LEGISLATIVE TRANSPARENCY AND ACCOUNTABILITY ACT; Congressional Record Vol. 152, No. 27
(Senate - March 06, 2006)

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[Pages S1759-S1760]
From the Congressional Record Online through the Government Publishing Office [www.gpo.gov]




            LEGISLATIVE TRANSPARENCY AND ACCOUNTABILITY ACT

  Mr. FRIST. Mr. President, today the Senate is taking another step 
forward to make our Government more transparent and more accountable. 
It will be a very important debate on very substantive issues, issues 
that affect the operation of this body and our relationships to outside 
groups.
  We will begin debate on the comprehensive lobbying and ethics reform 
legislation. Over the last few months, we have made steady progress.
  The Senate was first to develop a plan. It was the first to establish 
a working group to examine the issue. It was the first to hold 
committee hearings and to have a markup--two markups. And today we will 
be the first to

[[Page S1760]]

bring a comprehensive lobbying reform package to the floor.
  I wish to in particular thank our colleague from Pennsylvania, 
Senator Santorum, for his willingness to lead a lobbying reform working 
group. He has hosted numerous meetings over the last several weeks and 
spent countless hours on this issue. We are where we are today in large 
part because of his commitment and his leadership. I wish to recognize 
him for that.
  I also appreciate the work of the chairman and chairwoman of our 
Rules Committee and Homeland Security and Governmental Affairs 
Committee, Chairman Lott and Chairman Collins. They have worked 
expeditiously, both in discussions and holding hearings and markups, so 
we could in response to my request have available for floor 
consideration today legislation that centers on commonsense reform. 
There will be a lot of debate and there will be a lot of discussion, 
but I think the issues have been laid out and laid out well. Those two 
chairmen will be comanaging the bill from our side of the aisle, since 
each of those committees brought forth that legislation from their 
respective committees.

  So that everyone understands how we expect to proceed, we will begin 
debate on S. 2349, the Legislative Transparency and Accountability Act. 
The first amendment offered will be a substitute, incorporating the 
joint text of both the bills reported by the Rules Committee and by the 
Homeland Security and Governmental Affairs Committee.
  I have asked the two managers to move forward in as efficient a way 
as we possibly can in order to achieve that goal of completing this 
legislation this week. It is going to take a lot of hard work, a lot of 
working together, and a lot of cooperation in order to accomplish that. 
Chairman Lott and Chairman Collins are committed to this timeframe. I 
encourage all of our colleagues to work with them to ensure that we can 
accomplish this goal.
  If Senators have amendments--and I recognize there will be a number 
of amendments--I urge them to discuss those amendments, the nature of 
those amendments, and make the language available as soon as possible 
with the managers. Let us keep amendments on the issue that is at hand, 
the issues surrounding ethics and lobbying. Tying up the bill with 
unrelated amendments, which we call nongermane amendments, is not in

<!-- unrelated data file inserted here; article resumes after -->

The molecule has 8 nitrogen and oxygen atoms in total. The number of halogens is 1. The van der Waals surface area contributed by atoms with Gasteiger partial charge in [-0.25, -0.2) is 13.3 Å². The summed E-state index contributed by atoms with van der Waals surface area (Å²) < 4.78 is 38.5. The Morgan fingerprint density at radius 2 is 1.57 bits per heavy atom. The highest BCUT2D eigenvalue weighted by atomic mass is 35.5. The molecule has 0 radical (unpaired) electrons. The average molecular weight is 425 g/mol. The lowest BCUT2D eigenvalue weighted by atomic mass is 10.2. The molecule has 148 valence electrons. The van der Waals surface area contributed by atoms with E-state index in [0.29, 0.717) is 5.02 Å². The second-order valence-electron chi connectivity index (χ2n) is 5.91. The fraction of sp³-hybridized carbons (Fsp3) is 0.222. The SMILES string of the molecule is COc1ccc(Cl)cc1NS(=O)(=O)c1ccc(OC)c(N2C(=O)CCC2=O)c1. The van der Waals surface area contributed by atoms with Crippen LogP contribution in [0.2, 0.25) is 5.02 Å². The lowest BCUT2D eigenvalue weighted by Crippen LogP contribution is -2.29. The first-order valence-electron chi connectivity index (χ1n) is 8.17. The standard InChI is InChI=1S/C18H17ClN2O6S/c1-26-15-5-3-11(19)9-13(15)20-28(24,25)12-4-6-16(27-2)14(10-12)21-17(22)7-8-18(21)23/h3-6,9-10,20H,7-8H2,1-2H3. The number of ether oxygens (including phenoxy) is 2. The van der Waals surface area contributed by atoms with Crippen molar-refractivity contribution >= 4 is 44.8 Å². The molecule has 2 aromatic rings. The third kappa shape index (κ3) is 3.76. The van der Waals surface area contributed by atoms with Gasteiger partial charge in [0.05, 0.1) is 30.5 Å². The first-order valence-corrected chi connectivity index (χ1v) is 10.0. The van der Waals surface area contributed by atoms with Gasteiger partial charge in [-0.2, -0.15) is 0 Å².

anybody's best interest. So let us stay on the bill as much as we 
possibly can.
  A final note. As we enter the debate--I think we will enter it--we 
are entering it in a tone of working together. It is not a partisan 
issue we are addressing. People expect us to work together to develop 
meaningful, nonpartisan solutions but bipartisan solutions to the real 
problems we know we will be addressing. Ethics is not a partisan issue. 
The rules apply, as they should, to every Senator and every staff 
member, regardless of party or stripe. No one gets a special exception.
  That is the spirit in which we should approach this bill.
  The rules we operate under are bipartisan. The reforms indeed are and 
should be bipartisan as well. It is my firm belief that as public 
servants we are obligated to protect the integrity of this fantastic, 
magnificent institution, and most importantly to represent the genuine 
interests of the voters--which is our responsibility--who sent us here.
  It is time for us to reexamine the rules so that bad apples are 
exposed before they spoil the whole lot. That is why I have brought 
this bill to the floor now so we can address it right up front early on 
in this session. Taking these steps will go a long way to lifting the 
cloud that threatens to obscure all of our other efforts to offer 
meaningful reforms and solutions to the problems we now face and that 
face all Americans.
  The issue is something very personal to me. I still consider myself a 
citizen legislator, coming here for a period of time and going back 
home. It causes me to reflect on my first vote as a Senator. It was on 
the Congressional Accountability Act, an act that ensures that Congress 
abides by the laws it passes.
  I believe deeply that we serve the people--not the other way around, 
and that spirit will be the spirit I believe we will all put forth in 
this debate over the next several days.
  We have a real opportunity before us--an opportunity to make 
government more transparent, more accountable, and to strengthen the 
American people's confidence in our body. Once again, I ask my 
colleagues to join together and deliver meaningful reforms, not only to 
fulfill our commitment to the American people but to protect and 
preserve the honor of this great institution we all have the privilege 
of serving.
  I yield the floor.

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